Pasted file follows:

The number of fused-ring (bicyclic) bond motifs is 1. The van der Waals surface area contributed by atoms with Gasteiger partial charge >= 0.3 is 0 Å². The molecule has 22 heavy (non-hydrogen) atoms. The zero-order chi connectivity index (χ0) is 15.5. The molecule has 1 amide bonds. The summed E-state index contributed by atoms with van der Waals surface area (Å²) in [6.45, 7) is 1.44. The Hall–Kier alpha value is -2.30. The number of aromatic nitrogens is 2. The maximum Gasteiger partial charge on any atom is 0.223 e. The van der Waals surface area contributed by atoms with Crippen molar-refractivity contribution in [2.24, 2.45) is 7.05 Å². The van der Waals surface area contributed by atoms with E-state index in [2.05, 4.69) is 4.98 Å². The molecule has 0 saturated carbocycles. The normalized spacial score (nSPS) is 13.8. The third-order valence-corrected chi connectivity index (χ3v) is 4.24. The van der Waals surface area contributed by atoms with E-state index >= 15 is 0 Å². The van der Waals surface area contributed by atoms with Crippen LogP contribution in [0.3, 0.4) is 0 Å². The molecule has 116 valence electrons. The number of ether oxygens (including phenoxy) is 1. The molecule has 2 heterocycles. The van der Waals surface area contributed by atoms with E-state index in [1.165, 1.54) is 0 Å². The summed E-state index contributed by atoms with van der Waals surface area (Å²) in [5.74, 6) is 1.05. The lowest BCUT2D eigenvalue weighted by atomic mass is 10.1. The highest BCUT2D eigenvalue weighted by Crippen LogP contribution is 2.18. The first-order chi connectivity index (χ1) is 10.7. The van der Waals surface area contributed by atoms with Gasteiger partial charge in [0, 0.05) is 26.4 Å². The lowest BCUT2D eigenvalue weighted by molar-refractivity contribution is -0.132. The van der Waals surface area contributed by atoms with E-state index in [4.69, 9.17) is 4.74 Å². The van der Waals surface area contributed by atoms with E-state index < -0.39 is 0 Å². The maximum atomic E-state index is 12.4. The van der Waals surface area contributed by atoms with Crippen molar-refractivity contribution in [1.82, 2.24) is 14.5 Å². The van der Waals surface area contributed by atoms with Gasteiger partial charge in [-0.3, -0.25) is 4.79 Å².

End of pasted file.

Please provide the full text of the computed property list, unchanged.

The number of fused-ring (bicyclic) bond motifs is 1. The van der Waals surface area contributed by atoms with Gasteiger partial charge >= 0.3 is 0 Å². The molecule has 22 heavy (non-hydrogen) atoms. The zero-order chi connectivity index (χ0) is 15.5. The molecule has 1 amide bonds. The summed E-state index contributed by atoms with van der Waals surface area (Å²) in [6.45, 7) is 1.44. The Hall–Kier alpha value is -2.30. The number of aromatic nitrogens is 2. The maximum Gasteiger partial charge on any atom is 0.223 e. The van der Waals surface area contributed by atoms with Crippen molar-refractivity contribution in [2.24, 2.45) is 7.05 Å². The van der Waals surface area contributed by atoms with E-state index in [2.05, 4.69) is 4.98 Å². The molecule has 0 saturated carbocycles. The normalized spacial score (nSPS) is 13.8. The third-order valence-corrected chi connectivity index (χ3v) is 4.24. The van der Waals surface area contributed by atoms with E-state index >= 15 is 0 Å². The van der Waals surface area contributed by atoms with Crippen LogP contribution in [0.3, 0.4) is 0 Å². The molecule has 116 valence electrons. The number of ether oxygens (including phenoxy) is 1. The molecule has 2 heterocycles. The van der Waals surface area contributed by atoms with E-state index in [1.165, 1.54) is 0 Å². The summed E-state index contributed by atoms with van der Waals surface area (Å²) in [5.74, 6) is 1.05. The lowest BCUT2D eigenvalue weighted by atomic mass is 10.1. The highest BCUT2D eigenvalue weighted by Crippen LogP contribution is 2.18. The first-order chi connectivity index (χ1) is 10.7. The van der Waals surface area contributed by atoms with Gasteiger partial charge in [0, 0.05) is 26.4 Å². The lowest BCUT2D eigenvalue weighted by molar-refractivity contribution is -0.132. The van der Waals surface area contributed by atoms with E-state index in [4.69, 9.17) is 4.74 Å². The van der Waals surface area contributed by atoms with E-state index < -0.39 is 0 Å². The maximum atomic E-state index is 12.4. The van der Waals surface area contributed by atoms with Crippen molar-refractivity contribution in [1.82, 2.24) is 14.5 Å². The van der Waals surface area contributed by atoms with Gasteiger partial charge in [-0.3, -0.25) is 4.79 Å².